The Fatal Shore: The Epic of Australia’s Founding, Reviewed by Joe Brydon


            Class in The Fatal Shore is one of Hughes’ central concepts and he argues for a more nuanced understanding of class dynamics than any offered by Marx or Engels. Hughes teases out all the complexity in class throughout the development of the penal system. Early on Hughes states that, “The language of class in the 1830s was mostly invented and used by trying to describe the social complications that surrounded it.[1]” As one of the first statements on class in the work, Hughes sets up the framework he will use to understand further contradictions in Marx and Engels’ theories on class. With the focus of The Fatal Shore  being a penal colony, Hughes’ initial challenge is to ascribe a class to those who, in Marx and Engels’ work, do not have one; namely the so called lumpenproletariate’. The lumpenproletariate is not kindly looked upon by Marx or Engels, “this scum, offal, refuse of all classes.[2]” Both refuse to recognize that these undesirables could develop any class consciousness. Worse still in the eyes of Orthodox Marxists, those criminals transported to Australia then became closely engaged in agricultural work, another group Marx does not allow to develop class consciousness. To be clear, Marx and Engels state, “ the identity of their interests forms no community, no national bond, and no political organization among them, they do not constitute a class.[3]” Hughes shows how from the beginning the lumpen proletarians sent to Australia were, at least to those higher on a class ladder, a class unto themselves, “The idea of a criminal class, as understood by the English in the 1830s, meant that a distinct social group “produced” crime, as hatters produced hats or miners coal. It was part mob, part tribe and part guild, and it led a subterranean existence below and between the lower social structures of England.[4]”This recognition of the lumpen proletariat as a class is, for Hughes, a self fulfilling prophecy, where the reactions of the upper classes fueled the need for banding among those caught in the ‘criminal’ or ‘lumpen’ class. Thus, even before leaving for Australia, those who would have been dismissed by Marx as classless could have developed some consciousness, whether forced upon them or not. Still, though, the question remains as to how, in a predominantly agricultural economy, any established class could be sustained or expanded?

This could be accounted for, in Hughes’ work, through the tremendous dislocation caused by the transport of convicts to Australia. To compare the classes of England and Australia, though under the same government at the time, is to compare two wildly different groups. As Hughes clearly states, “One speaks of “colonial gentry” as though there were gentlemen in early Australia; but there were not.[5]” If the classes in Australia were very dissimilar to those in England, it follows that they differed in their establishment and in how they related to each other. The convict workers were in explicit bondage compared to the ‘free’ rural peasantry of England and, as such, arguably acquired some type of class consciousness through their “shared experience of servitude.[6]“ It was not, according to Hughes, impossible for those whom Marxists decry as rural peasantry to develop an understanding of their class through servitude.  Indeed much of Marxist theory is based off of such a struggle through servitude; specifically, Hegel’s famous Master-Slave dialectic. Hughes uses many well sourced examples to show solidarity between convicts more developed than simple friendship[7].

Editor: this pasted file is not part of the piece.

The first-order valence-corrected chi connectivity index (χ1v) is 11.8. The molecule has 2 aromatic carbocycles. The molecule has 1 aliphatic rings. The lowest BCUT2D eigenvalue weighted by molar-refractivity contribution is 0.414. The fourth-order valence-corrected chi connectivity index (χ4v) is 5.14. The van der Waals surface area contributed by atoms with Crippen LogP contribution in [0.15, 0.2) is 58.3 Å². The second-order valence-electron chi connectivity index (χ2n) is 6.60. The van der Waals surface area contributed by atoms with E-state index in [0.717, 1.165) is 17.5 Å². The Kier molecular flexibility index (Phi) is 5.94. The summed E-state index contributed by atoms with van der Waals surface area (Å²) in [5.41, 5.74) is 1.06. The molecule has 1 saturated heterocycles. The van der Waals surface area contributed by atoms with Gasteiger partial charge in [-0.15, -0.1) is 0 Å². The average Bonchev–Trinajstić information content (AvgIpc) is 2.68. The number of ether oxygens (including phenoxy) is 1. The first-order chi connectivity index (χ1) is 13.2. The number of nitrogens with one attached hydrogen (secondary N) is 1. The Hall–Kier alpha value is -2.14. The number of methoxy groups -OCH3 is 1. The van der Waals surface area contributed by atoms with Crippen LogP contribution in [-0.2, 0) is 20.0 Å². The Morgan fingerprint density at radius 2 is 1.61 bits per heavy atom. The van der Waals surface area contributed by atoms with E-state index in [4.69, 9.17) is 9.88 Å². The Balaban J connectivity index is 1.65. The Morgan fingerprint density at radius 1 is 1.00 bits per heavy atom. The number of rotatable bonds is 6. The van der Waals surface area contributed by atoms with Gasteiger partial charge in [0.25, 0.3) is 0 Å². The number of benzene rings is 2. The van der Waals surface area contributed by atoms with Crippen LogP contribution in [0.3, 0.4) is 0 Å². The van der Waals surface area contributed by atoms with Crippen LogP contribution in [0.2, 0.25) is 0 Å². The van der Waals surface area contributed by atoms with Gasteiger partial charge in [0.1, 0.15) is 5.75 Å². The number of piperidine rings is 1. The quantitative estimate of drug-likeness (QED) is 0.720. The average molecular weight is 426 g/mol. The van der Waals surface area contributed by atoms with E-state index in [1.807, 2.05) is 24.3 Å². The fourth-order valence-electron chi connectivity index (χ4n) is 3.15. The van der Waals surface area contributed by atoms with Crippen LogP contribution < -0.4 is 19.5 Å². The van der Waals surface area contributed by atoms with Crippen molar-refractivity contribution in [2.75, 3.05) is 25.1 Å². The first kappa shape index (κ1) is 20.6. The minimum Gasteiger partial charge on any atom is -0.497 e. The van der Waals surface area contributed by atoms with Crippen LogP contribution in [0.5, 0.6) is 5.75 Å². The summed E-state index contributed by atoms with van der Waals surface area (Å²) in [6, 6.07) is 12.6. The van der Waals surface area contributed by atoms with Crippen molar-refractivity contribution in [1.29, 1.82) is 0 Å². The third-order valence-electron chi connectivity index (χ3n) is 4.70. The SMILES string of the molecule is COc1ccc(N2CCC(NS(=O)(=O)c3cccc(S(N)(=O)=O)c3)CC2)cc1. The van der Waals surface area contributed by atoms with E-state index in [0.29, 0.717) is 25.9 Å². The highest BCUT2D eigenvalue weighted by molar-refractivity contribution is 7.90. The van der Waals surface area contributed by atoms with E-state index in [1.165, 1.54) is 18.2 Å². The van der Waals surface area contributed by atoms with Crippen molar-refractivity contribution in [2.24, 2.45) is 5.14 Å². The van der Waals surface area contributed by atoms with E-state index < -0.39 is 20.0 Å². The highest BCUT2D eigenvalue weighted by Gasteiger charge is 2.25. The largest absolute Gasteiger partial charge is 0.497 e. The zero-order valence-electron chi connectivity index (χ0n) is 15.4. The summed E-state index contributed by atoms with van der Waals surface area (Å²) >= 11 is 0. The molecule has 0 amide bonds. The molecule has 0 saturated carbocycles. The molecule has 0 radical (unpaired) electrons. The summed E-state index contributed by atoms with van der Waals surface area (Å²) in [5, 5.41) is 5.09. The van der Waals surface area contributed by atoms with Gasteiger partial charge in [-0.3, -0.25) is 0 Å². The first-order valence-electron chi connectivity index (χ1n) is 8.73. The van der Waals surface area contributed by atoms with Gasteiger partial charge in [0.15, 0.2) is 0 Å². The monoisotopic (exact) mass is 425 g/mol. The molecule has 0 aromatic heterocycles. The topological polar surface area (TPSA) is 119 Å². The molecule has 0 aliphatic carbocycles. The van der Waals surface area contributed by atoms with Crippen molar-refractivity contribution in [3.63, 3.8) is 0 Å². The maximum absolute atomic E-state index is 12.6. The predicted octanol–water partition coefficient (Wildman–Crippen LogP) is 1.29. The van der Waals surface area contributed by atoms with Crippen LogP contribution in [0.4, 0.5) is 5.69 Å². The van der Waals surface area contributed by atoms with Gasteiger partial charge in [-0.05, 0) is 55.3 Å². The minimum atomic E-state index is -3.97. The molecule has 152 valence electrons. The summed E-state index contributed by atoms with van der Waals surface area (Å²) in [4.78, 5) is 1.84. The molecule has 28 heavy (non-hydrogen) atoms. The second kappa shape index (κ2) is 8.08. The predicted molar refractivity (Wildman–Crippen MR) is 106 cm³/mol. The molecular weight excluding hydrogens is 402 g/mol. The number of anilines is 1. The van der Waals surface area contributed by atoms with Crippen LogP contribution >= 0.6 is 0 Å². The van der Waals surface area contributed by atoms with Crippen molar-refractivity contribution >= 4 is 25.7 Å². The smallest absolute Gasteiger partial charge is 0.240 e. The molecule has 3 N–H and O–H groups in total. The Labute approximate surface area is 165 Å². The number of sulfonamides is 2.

This convincing reassessment of class consciousness and development, both before and after traveling to the antipode, is still not without its weaknesses. Hughes does not account for how the discussions around class and class consciousness only truly arise in England around 1830 while transports of prisoners to Australia had been underway for nearly four decades. Furthermore, if convicts could establish some sort of class awareness through their servitude and solitude why is it that earlier unrest in Australia had been drawn along political lines, such as rekindled Irish rebelliousness, or classical lumpenproletarian action, in the likes highwaymen and bush wranglers? Hughes’ account of class development in early Australia is fascinating and demonstrates that there were important examples of class differentiation in existence even before Marx and Engels began their hugely influential works. But the important observations Hughes makes about class in Australia after 1830 are not present in his account of Australia prior to that period. Hughes’ ruminations on class then are interesting, if half formed.

This, admittedly rather minor complaint, should not overshadow what is otherwise a powerful work of the highest order. As popular history goes it is hard to find any as richly detailed and engaging while remaining scholarly. Readers gain a window into the reasons for England’s establishment of a penal colony in Australia while also remaining intimately tied to those who lived and died under the often brutal Australian sun. The Fatal Shore is a truly remarkable work with an incredible scope, ensuring that most will find something to love.

[1] Robert Hughes, The Fatal Shore: The epic of Australia’s founding (New York, Random House: 1988), p.164

[2] Karl Marx, The Eighteenth Brumaire of Louis Bonaparte (London: Electric Book Co., 2001)

[3] Karl Marx, The Eighteenth Brumaire of Louis Bonaparte (London: Electric Book Co., 2001)

[4] Hughes, The Fatal Shore, p.164

[5] Hughes, The Fatal Shore, p.324

[6] Hughes, The Fatal Shore, p.353

[7] Hughes, The Fatal Shore, ps.353-354

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